5 Things Influential Leaders Do Better Than Poor Leaders

Mon Jan 23, 2017

Being considered a leader can be a wonderful privilege, but it also comes with a certain level of responsibility.

We admire great leaders, whether that’s in business, in sports, in our communities or in our personal lives. They possess certain qualities that average or poor leaders don’t have.

Those qualities create a magnetic appeal and results in others readily following their lead and being influenced by them to achieve positive outcomes.

So what are those things powerful leaders have that make them more influential, appealing and persuasive?

Things influential leaders have in common

How to be a more influential leader

If we look back through the history of the world, we’ve had many powerful and influential leaders. One leader I have always admired was Mahatma Ghandi, who led India to Independence from British rule in the 1940s.

When we consider that period of time, there was no internet, no social media, no emails, yet Ghandi was able to influence hundreds of millions of people to have a common objective — a nation free to live how they wanted to and be able to govern themselves.

What’s even more remarkable was that Ghandi could influence people to stand up for their rights peacefully, without resorting to violence, a far cry from what we see in some parts of the world today.

5 Things Influential Leaders Do Better Than Poor Leaders

Using Ghandi as an example, here are five things influential leaders do better than average or poor leaders. Anyone in a leadership capacity can easily apply these things to empower others to be and do the best they can.

  1. They stayed focused on the big picture. Despite the atrocities suffered by Indian people during British rule, Ghandi had one agenda — for his nation to be independent and free to govern themselves. That was his burning desire. He directed all his actions towards achieving that objective. Influential leaders can paint a more compelling future for others to buy into and act accordingly.
  2. They communicate exceptionally well. Ghandi had an advantage in that he was well educated and was a qualified lawyer. As a result, he spoke extremely well and was able to touch the hearts and minds of Indian people during rallies and gatherings. Leaders who are influential know that being able to communicate well is a critical skill to have so they continually work on improving that skill.
  3. They connect well with others. Influential leaders have a certain charismatic appeal. They attract the right people and can uplift or elevate others to a new level of performance. Ghandi’s appeal was that he was a simple man, with very few possessions. The way he lived his life made him more trustful and relatable to the Indian population, who were willing to follow his lead and even sacrifice their lives for a greater purpose.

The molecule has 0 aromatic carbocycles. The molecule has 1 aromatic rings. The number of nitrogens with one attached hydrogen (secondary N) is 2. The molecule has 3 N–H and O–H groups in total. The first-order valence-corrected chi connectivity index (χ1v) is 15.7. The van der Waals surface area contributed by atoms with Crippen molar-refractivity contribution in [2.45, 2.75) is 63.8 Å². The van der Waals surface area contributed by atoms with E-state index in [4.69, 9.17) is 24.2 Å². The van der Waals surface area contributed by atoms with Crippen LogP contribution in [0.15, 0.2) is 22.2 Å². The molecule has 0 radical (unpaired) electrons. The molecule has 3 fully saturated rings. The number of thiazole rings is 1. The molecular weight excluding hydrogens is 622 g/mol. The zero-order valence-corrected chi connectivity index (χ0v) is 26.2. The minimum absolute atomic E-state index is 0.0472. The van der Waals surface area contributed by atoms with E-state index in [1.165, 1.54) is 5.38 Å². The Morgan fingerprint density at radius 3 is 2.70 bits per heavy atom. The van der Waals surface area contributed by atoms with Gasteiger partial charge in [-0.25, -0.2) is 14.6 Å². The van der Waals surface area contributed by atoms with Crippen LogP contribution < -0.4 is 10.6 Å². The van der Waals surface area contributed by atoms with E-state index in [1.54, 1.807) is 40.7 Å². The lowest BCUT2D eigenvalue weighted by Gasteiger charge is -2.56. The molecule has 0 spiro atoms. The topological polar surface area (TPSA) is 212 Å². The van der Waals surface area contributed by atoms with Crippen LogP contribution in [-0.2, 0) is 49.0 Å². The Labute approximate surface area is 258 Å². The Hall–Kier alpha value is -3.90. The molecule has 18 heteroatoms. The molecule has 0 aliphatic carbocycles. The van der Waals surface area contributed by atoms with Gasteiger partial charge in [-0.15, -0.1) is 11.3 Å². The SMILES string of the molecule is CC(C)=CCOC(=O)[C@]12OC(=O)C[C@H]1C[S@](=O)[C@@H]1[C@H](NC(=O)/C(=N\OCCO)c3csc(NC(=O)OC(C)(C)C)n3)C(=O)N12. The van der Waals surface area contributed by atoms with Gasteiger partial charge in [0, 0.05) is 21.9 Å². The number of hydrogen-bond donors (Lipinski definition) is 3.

4. They find the positive in all situations. The odds of beating the mighty British Empire in the early 1900s was extremely slim as Indian people did not have access to resources that the British did. Influential leaders know it is never about the resources, but it’s always about being resourceful. Ghandi was able to make the best of all situations no matter how challenging they were. As a result, he created a movement that’s still talked about to this day.
  5. They are prepared as best as they can be. Great leaders know they will never know everything. Instead of only taking action when he believed he was “ready,” Ghandi did the best he could at all times. Sure, he made mistakes along the way but because he was flexible and adaptable, he could adjust his actions quickly, while staying focused on the big picture. Great leaders anticipate better than average leaders, so they have more influence with others.

Our ability to influence others always starts with ourselves. The better we can lead ourselves, the better we’ll lead and influence others. The things listed above are not difficult to apply, but they require a certain level of commitment and discipline. If we follow through on them, we will become a better, more influential leader.

Action Step: Rate yourself as a leader. Ask people you either lead or work with to give your feedback on how they see you as a leader. From their feedback, focus on how you can apply the things mentioned above to become a more influential leader.

Question: What is another thing influential leaders do better than average leaders?


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